WASHINGTON, Nov 13 (Reuters) - Hedge fund managers, who rank among some of the world’s shrewdest dealmakers, told Congress the U.S. government’s bank capital injection program did not have enough strings attached.
“The current terms are overly generous to recipients,” said John Paulson, president of hedge fund Paulson & Co.
He was among five hedge fund managers questioned on Thursday by the U.S. House Oversight and Government Reform Committee about Treasury Secretary Henry Paulson’s management of a $700 billion bailout program to unfreeze credit markets through taxpayer investments in financial firms.
John Paulson — whose attack on the plan was dubbed “Paulson versus Paulson” by the lawmakers — said any bank receiving federal funds should halt cash dividends on common stock and restrict cash compensation to executives.
He also said the government should demand a higher dividend payment from participating banks, possibly around 10 percent instead of the 5 percent rate now in place.
James Simons, a mathematics professor-turned-investor who now heads Renaissance Technologies, called the bank injections “quite a sweet deal” for firms requesting the funds.
John Paulson, Philip Falcone, Kenneth Griffin, George Soros and Simons were called to testify at the hearing about the role of hedge funds, their tax status and regulation. Each executive earned, on average, more than $1 billion last year.
Soros, the billionaire chairman of Soros Fund Management and a prominent philanthropist, said the Treasury Department’s execution of the program “is not adequate or acceptable.”
Soros, who has longtime ties to Democrats, said the Treasury Department should have made the cost of capital more expensive for participating banks. That would give banks an incentive “to put it to good use to get a good return by actually lending,” he said.
The government has so far dedicated $250 billion for bank capital injections under the Troubled Asset Relief Program (TARP). [ID:nN14514692]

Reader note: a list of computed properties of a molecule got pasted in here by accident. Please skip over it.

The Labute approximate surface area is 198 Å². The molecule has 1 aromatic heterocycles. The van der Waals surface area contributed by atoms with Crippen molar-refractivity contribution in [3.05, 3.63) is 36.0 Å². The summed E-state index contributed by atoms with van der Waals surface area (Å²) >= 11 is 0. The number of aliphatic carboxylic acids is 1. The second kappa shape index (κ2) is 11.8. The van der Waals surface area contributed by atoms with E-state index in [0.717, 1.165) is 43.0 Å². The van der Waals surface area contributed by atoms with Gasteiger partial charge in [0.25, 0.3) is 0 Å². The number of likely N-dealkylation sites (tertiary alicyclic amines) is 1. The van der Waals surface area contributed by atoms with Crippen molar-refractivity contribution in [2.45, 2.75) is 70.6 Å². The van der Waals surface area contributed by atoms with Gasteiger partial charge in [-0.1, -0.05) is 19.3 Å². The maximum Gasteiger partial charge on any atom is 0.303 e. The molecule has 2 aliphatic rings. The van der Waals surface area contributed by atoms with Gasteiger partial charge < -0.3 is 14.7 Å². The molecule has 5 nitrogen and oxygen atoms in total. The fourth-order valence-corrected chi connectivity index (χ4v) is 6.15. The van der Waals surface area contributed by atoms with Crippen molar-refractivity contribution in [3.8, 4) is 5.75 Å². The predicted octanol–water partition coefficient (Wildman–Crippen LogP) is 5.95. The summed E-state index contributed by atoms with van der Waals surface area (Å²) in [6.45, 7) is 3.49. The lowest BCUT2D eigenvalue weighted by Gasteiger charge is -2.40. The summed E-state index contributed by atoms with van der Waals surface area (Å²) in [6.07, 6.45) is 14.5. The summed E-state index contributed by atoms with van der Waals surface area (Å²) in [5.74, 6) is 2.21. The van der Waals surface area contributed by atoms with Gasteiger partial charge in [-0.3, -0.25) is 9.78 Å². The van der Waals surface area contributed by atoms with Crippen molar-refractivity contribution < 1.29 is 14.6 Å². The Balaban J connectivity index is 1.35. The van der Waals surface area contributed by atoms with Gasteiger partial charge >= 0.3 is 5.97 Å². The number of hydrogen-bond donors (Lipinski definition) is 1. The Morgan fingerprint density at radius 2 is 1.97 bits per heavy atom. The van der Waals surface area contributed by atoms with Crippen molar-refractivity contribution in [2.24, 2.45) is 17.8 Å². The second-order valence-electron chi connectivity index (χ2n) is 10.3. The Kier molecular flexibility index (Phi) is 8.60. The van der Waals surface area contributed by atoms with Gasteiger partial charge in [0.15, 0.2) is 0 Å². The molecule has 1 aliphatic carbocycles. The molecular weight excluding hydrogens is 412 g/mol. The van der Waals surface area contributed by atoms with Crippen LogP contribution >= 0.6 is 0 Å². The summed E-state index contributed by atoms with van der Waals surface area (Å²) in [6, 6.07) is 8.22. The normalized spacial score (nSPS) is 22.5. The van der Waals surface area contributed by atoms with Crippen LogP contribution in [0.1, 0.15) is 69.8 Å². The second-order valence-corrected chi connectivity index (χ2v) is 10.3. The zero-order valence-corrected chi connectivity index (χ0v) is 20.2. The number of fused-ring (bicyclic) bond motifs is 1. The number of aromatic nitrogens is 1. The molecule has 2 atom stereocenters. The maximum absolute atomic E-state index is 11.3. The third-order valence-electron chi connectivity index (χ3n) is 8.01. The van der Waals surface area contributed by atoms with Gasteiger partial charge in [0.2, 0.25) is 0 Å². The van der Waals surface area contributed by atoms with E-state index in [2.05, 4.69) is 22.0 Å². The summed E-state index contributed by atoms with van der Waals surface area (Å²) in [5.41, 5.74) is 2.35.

The Treasury Department believes participating banks have an incentive to lend because they want a return on the capital, which is relatively cheap at a 5 percent dividend for the first five years.
The program also restricts lavish executive pay, including golden parachutes for departing executives, and forbids companies to boost dividends or buy back their own stock.
Some Democratic lawmakers have threatened to add more conditions to the capital injection program, including an outright ban on dividends and setting lending requirements.
Sen. Charles Schumer, a Democrat on the Senate Banking Committee, said on Thursday the Treasury Department should have veto power over any mergers involving banks that receive federal funds.
House Financial Services Chairman Barney Frank recently said Congress may seek to block the authorization of the program’s remaining $350 billion if participating banks fail to do more lending to help jumpstart the economy.
Falcone, who runs the activist hedge fund Harbinger Capital Partners and who highlighted his humble upbringing in his testimony, said banks should receive federal capital at a cost aligned with market rates.
The contrarian view came from Griffin, whose Citadel Investment Group is facing a difficult year. His flagship Kensington and Wellington hedge funds were down about 38 percent through early November.
Griffin said the government cannot charge market rates for its capital because those rates are too high for many firms. The capital injections are “in essence an indirect subsidy to the banking system” that he said should be ultimately passed through to the consumer.
Treasury’s Henry Paulson said on Wednesday that the government had largely abandoned its plan to buy toxic mortgage assets in favor of making direct investments in financial institutions and shoring up consumer credit markets. (Reporting by Karey Wutkowski; Editing by Tim Dobbyn)